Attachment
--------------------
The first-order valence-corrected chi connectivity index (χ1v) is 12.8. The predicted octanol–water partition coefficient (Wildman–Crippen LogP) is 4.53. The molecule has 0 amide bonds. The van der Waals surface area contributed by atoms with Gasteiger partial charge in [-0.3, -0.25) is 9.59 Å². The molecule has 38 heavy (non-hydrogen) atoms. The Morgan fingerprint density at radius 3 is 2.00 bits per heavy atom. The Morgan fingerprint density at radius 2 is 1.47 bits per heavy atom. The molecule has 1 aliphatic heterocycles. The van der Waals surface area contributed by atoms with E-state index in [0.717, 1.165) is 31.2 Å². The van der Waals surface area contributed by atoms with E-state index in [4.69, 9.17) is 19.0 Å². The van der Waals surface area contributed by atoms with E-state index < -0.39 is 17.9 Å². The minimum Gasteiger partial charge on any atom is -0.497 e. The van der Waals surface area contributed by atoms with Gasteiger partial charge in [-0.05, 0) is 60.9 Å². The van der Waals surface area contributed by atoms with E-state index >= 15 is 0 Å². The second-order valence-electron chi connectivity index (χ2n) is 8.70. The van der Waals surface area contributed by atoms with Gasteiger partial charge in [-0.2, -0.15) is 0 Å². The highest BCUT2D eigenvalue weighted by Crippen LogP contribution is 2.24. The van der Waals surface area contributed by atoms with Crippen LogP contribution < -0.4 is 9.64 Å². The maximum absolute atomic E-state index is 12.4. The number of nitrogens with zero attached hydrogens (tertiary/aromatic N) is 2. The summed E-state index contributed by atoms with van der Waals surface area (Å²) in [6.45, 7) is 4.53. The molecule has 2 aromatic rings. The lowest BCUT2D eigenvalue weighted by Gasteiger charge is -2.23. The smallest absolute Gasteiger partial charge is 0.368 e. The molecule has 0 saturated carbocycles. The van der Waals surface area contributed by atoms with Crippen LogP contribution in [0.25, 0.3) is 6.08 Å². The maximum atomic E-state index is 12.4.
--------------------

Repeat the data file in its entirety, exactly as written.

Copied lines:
The first-order valence-corrected chi connectivity index (χ1v) is 12.8. The predicted octanol–water partition coefficient (Wildman–Crippen LogP) is 4.53. The molecule has 0 amide bonds. The van der Waals surface area contributed by atoms with Gasteiger partial charge in [-0.3, -0.25) is 9.59 Å². The molecule has 38 heavy (non-hydrogen) atoms. The Morgan fingerprint density at radius 3 is 2.00 bits per heavy atom. The Morgan fingerprint density at radius 2 is 1.47 bits per heavy atom. The molecule has 1 aliphatic heterocycles. The van der Waals surface area contributed by atoms with E-state index in [0.717, 1.165) is 31.2 Å². The van der Waals surface area contributed by atoms with E-state index in [4.69, 9.17) is 19.0 Å². The van der Waals surface area contributed by atoms with E-state index < -0.39 is 17.9 Å². The minimum Gasteiger partial charge on any atom is -0.497 e. The van der Waals surface area contributed by atoms with Gasteiger partial charge in [-0.05, 0) is 60.9 Å². The van der Waals surface area contributed by atoms with E-state index >= 15 is 0 Å². The second-order valence-electron chi connectivity index (χ2n) is 8.70. The van der Waals surface area contributed by atoms with Gasteiger partial charge in [-0.2, -0.15) is 0 Å². The highest BCUT2D eigenvalue weighted by Crippen LogP contribution is 2.24. The van der Waals surface area contributed by atoms with Crippen LogP contribution < -0.4 is 9.64 Å². The maximum absolute atomic E-state index is 12.4. The number of nitrogens with zero attached hydrogens (tertiary/aromatic N) is 2. The summed E-state index contributed by atoms with van der Waals surface area (Å²) in [6.45, 7) is 4.53. The molecule has 2 aromatic rings. The lowest BCUT2D eigenvalue weighted by Gasteiger charge is -2.23. The smallest absolute Gasteiger partial charge is 0.368 e. The molecule has 0 saturated carbocycles. The van der Waals surface area contributed by atoms with Crippen LogP contribution in [0.25, 0.3) is 6.08 Å². The maximum atomic E-state index is 12.4.